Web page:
Guest Commentary: What the City of Sacramento Didn’t Want This Attorney to Tell Voters about Rushed, Regressive, Haphazard and Unfair Measure C

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By Tiffany Clark

SACRAMENTO, CA – As a Sacramento attorney and independent advocate for policies that support families and the smallest of small businesses, I’m urging voters to reject the City of Sacramento’s March ballot Measure C, on both procedural and substantive grounds.

On procedural grounds, because it was not only rushed over the holidays, without sufficient input from the lowest-income small businesses, but the city prevented arguments against the measure from appearing in the voter information guide—not because there weren’t any, but because the city strictly enforced opposing argument submission timing rules against others, while not complying with the rules itself. 

On substantive grounds, because Measure C is regressive, haphazard and even more unfair to the smallest of small businesses than current law is, as I’ll illustrate using examples from my own family.

Yes, we need more revenue. Yes, we need to raise the cap on what big businesses pay. And, yes, as the city has also said, we need “fairness/equity,” so “similarly situated taxpayers pay similar amounts [and] differing ability to pay [is] taken into account.”

Indeed, for these very reasons it makes no sense for Measure C to so modestly increase the tax cap on the biggest businesses and provide a tax cut for most businesses making between $60,000 and $12.5 million gross per year, while asking most earning less than $60,000—who already pay the highest effective tax rates—to pay still more.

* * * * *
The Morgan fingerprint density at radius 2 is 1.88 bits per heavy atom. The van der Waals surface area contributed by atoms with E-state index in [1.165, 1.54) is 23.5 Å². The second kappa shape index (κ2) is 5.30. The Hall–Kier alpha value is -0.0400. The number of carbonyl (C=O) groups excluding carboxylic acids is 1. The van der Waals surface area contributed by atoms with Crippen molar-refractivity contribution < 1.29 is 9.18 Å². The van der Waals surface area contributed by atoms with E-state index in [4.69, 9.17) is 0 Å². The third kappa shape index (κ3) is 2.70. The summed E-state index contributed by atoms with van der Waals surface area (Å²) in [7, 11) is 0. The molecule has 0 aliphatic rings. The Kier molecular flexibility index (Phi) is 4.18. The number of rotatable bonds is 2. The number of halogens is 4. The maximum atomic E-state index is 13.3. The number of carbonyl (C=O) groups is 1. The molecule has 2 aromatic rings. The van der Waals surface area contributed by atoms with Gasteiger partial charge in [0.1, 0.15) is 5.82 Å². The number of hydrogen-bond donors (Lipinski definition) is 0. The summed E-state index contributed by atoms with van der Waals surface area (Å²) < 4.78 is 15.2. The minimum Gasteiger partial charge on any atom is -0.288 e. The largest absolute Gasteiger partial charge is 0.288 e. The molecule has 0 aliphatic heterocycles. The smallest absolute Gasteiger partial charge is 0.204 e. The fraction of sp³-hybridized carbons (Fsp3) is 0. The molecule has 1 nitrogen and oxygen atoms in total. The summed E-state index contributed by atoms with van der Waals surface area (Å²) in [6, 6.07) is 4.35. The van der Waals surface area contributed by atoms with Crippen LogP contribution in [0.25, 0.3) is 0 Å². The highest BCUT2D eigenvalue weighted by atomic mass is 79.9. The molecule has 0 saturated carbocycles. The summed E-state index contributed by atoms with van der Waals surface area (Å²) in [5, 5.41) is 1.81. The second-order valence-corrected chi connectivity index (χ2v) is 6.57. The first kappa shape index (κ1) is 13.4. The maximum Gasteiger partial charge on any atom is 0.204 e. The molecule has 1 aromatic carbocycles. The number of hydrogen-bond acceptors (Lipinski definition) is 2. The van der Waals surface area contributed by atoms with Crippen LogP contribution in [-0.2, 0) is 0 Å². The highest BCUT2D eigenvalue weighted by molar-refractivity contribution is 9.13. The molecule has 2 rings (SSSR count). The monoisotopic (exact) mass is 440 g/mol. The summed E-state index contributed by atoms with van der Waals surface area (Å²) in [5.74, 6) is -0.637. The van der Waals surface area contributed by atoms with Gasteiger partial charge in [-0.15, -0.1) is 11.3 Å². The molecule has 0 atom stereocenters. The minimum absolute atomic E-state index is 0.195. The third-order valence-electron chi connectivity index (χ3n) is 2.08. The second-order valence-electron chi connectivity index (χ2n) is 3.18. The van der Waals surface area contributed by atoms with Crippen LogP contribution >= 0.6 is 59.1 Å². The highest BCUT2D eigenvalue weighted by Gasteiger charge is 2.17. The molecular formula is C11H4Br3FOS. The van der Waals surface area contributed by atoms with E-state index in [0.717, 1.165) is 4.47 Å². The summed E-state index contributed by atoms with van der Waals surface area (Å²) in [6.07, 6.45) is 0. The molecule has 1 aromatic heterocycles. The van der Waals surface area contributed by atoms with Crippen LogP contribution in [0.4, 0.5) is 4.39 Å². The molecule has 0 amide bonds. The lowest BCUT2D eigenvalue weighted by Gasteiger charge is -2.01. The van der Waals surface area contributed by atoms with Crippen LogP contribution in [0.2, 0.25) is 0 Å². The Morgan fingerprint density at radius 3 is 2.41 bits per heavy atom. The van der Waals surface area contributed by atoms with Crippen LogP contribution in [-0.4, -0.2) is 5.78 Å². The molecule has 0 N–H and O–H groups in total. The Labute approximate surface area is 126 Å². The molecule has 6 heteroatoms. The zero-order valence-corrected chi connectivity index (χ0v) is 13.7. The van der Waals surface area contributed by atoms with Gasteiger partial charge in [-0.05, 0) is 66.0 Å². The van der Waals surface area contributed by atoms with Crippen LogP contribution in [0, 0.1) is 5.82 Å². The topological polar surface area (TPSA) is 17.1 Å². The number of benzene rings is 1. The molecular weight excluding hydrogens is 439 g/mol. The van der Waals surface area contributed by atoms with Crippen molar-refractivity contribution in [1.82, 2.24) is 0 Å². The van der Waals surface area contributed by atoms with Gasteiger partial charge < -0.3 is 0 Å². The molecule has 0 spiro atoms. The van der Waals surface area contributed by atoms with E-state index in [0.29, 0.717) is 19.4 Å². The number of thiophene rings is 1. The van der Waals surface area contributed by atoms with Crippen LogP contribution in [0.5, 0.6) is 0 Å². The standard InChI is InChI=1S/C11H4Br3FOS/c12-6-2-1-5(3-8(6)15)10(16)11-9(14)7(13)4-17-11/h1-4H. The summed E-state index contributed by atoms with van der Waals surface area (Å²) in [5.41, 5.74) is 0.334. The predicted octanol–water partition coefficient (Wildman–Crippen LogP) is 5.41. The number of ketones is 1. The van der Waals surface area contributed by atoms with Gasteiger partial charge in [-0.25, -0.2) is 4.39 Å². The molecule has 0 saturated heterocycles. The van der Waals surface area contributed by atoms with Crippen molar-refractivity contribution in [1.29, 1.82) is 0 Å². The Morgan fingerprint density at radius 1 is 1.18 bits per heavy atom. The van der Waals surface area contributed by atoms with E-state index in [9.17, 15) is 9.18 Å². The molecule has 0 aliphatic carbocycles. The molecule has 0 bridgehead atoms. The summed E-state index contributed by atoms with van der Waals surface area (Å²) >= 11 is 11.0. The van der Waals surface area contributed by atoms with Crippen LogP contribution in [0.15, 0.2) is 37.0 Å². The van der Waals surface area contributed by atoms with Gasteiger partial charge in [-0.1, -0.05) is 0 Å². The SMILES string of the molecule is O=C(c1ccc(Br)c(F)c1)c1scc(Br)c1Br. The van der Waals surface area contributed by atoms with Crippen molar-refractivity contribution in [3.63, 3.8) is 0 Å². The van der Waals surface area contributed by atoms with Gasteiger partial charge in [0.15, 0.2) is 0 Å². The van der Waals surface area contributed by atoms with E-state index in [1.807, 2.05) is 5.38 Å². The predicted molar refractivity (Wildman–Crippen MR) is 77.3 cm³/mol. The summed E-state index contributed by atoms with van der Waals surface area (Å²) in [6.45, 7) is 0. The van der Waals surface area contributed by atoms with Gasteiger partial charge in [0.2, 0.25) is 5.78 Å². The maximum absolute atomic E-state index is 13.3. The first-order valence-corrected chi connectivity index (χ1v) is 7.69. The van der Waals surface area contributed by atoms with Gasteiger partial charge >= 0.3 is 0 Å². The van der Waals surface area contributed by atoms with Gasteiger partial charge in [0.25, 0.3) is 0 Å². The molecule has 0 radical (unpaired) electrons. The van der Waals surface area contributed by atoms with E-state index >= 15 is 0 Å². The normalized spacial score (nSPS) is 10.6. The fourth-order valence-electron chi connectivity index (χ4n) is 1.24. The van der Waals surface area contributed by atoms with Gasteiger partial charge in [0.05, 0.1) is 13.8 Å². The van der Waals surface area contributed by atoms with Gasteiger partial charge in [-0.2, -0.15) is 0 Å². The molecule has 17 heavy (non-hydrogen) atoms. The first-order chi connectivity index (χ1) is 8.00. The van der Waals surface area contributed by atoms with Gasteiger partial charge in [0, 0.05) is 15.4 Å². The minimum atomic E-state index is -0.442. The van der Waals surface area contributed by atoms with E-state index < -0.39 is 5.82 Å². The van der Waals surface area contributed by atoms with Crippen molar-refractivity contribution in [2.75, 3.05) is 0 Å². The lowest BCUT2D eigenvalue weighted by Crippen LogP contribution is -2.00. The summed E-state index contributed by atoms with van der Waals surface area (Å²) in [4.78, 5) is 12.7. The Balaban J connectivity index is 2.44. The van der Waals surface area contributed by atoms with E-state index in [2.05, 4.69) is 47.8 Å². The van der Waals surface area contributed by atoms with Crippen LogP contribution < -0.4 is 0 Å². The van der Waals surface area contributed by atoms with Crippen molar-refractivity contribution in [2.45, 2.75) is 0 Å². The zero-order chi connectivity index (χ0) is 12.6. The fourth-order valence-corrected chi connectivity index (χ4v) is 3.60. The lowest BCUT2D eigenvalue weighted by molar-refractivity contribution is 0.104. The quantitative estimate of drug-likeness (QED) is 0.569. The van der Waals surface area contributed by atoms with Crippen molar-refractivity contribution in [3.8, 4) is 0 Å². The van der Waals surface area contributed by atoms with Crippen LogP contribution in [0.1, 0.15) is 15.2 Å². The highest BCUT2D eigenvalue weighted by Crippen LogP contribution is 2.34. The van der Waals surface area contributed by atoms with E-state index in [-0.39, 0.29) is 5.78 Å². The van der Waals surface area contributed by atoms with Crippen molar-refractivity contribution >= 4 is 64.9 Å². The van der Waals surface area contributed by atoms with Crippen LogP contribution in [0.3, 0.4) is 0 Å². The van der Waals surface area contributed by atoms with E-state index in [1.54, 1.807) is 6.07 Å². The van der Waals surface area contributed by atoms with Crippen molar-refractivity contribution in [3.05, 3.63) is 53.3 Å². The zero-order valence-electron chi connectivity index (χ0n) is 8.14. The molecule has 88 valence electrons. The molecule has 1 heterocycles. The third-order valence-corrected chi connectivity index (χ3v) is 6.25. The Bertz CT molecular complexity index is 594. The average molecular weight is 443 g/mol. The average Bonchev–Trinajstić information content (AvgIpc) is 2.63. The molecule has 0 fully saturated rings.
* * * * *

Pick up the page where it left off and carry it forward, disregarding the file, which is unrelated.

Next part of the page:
This is especially hard to stomach when the city reports that most of its “peer jurisdictions” have no tax cap at all and when two of its peer jurisdictions exempt small businesses entirely. That is, San Francisco exempts those earning up to $2 million in gross receipts and San Jose exempts those earning up to $29,160 in gross receipts and/or up to $58,320 in adjusted gross income. 

Real people would be hurt by Measure C, since at least 50% of Sacramento businesses earn $100,000 or less per year and 25% earn $10,000 or less, while 70% of US home businesses earn $60,000 or less per year and 43% earn $10,000 or less.

For example, some part-time, low-earning licensed professionals like me would see our already high flat tax rates more than double, while other professionals and businesses earning up to $1.6 million would inexplicably pay less tax, violating both the city’s promise to accommodate “differing ability to pay” and its promise to tax “similarly situated” businesses “similar amounts.” 

That is, not only would some licensed professionals “who are similarly situated” to other licensed professionals pay dissimilar amounts, such as licensed real estate brokers, who negotiated a special deal, but similarly situated licensed and non-licensed professionals are also taxed dissimilarly.

This means, although we are both professionals (one requiring a state license, the other not), under Measure C I would pay about 5x more than my husband on 87x less income. That is, I’d pay $684 on my 2023 part-time law practice income of under $3,700, while my consultant husband would pay only $138 on over $320,000—solely because of the immaterial fact that my profession requires a state license and his does not.